Clearly, the jurisprudence on this issue is diverging and conflicting.


Settlement Agreement – As an Operational Debt

With respect to an operational debt, the issue came up in Brand Realty Services Ltd. v. Sir John Bakeries India (P) Ltd.,[9] as to whether default of installments under a settlement agreement could be considered as an operational debt under the IB Code. In this case, the debtor had approached the creditor seeking investment and consultancy services and an agreement dated 28-11-2014 was entered into by the parties to that effect. Subsequently, a settlement agreement dated 15-6-2018 was entered into wherein the debtor undertook to clear the dues of the creditor.


Issue arose when the dues were not cleared. The NCLT in this case, firstly opined that the application under Section 9 was filed on account of breach of the terms of the settlement agreement dated 15-6-2018. The NCLT categorically rendered the findings that the claim of the creditor is not based on the invoices raised on account of the agreement dated 28-11-2014.


Consequently, the NCLT then referring to several precedents, including the ruling in Delhi Control Devices (P) Ltd. v. Fedders Electric and Engg. Ltd.[10], held that the debt due in terms of a settlement agreement cannot be considered as an operational debt in terms of Section 5(21) of IB Code and hence unpaid installments under the settlement agreement do not suffice to trigger resolution process against a corporate debtor.



From the three-part series discussion, it is crystal clear that: first, the decree-holder cannot be excluded from the definition of a financial or operational debt; second, an arbitral award may also be sufficient to constitute a financial or operational debt; third, the underlying debt must be based on a transaction that fulfills the criterion of a definitions laid down of financial debt and an operational debt. Lastly, the position with respect to a settlement agreement constituting a financial or an operational debt is still divergent and conflicting.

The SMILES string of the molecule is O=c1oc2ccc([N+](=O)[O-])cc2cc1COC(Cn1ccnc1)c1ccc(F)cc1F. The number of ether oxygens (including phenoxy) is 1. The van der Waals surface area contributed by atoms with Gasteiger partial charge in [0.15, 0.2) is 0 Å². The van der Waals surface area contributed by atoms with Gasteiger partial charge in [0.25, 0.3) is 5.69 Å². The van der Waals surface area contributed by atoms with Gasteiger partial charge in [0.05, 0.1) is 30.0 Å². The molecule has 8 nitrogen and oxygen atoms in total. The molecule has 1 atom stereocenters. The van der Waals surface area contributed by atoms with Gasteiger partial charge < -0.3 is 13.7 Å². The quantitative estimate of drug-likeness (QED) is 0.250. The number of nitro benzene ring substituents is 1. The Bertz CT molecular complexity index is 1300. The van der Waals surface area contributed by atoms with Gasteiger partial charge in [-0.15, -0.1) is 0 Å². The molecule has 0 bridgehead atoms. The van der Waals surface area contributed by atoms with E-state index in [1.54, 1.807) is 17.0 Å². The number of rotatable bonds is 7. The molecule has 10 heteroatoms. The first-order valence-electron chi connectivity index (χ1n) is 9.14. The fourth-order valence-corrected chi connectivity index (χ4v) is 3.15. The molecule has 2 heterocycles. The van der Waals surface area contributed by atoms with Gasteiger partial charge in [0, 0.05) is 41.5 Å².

± Akaant Kumar Mittal is an advocate at the Constitutional Courts, and National Company Law Tribunal, Delhi and Chandigarh. He is the author of the commentary “Insolvency and Bankruptcy Code – Law and Practice.

[1] (2021) 10 SCC 330.

[2] 2020 SCC OnLine NCLAT 909.

[3] 2020 SCC OnLine NCLAT 1202.

[4] Esther Malini Victor v. Oriental Bank of Commerce, 2019 SCC OnLine NCLAT 1107.

[5] 2020 SCC OnLine NCLAT 1188.

[6] 2018 SCC OnLine NCLAT 596.

[7] 2019 SCC OnLine NCLAT 355.

[8] Ludhiana Scrips (P) Ltd. v. K.C. Land and Finance Ltd., 2019 SCC OnLine NCLAT 355, para 9 reproduces one of the agreements dated 15-6-2018 wherein one of the clauses of the agreement purported:

A company winding petition was filed before the Punjab and Haryana High Court by Part 1 against Part 2 which is pending adjudication.

There after it was agreed between the parties that Part 2 i.e. K.C. Land & Finance Ltd will pay Rs 4.40 crores as principal amount and Rs 1.60 crores as interest. An agreement was executed between the parties on 20-5-2017 and various post dated cheques were issued.

… Part 2 i.e. M/s K.C. Land and Finance Ltd. undertakes and assures that all these cheques will be honoured in the event of default Part 1 will be at liberty to enforce this agreement by way of initiating legal proceedings against Part 1 and the amount recoverable will be with interest @18% from the date of default till the realisation of the full amount. (emphasis added)

[9] 2020 SCC OnLine NCLT 6066.

[10] 2019 SCC OnLine NCLT 8030.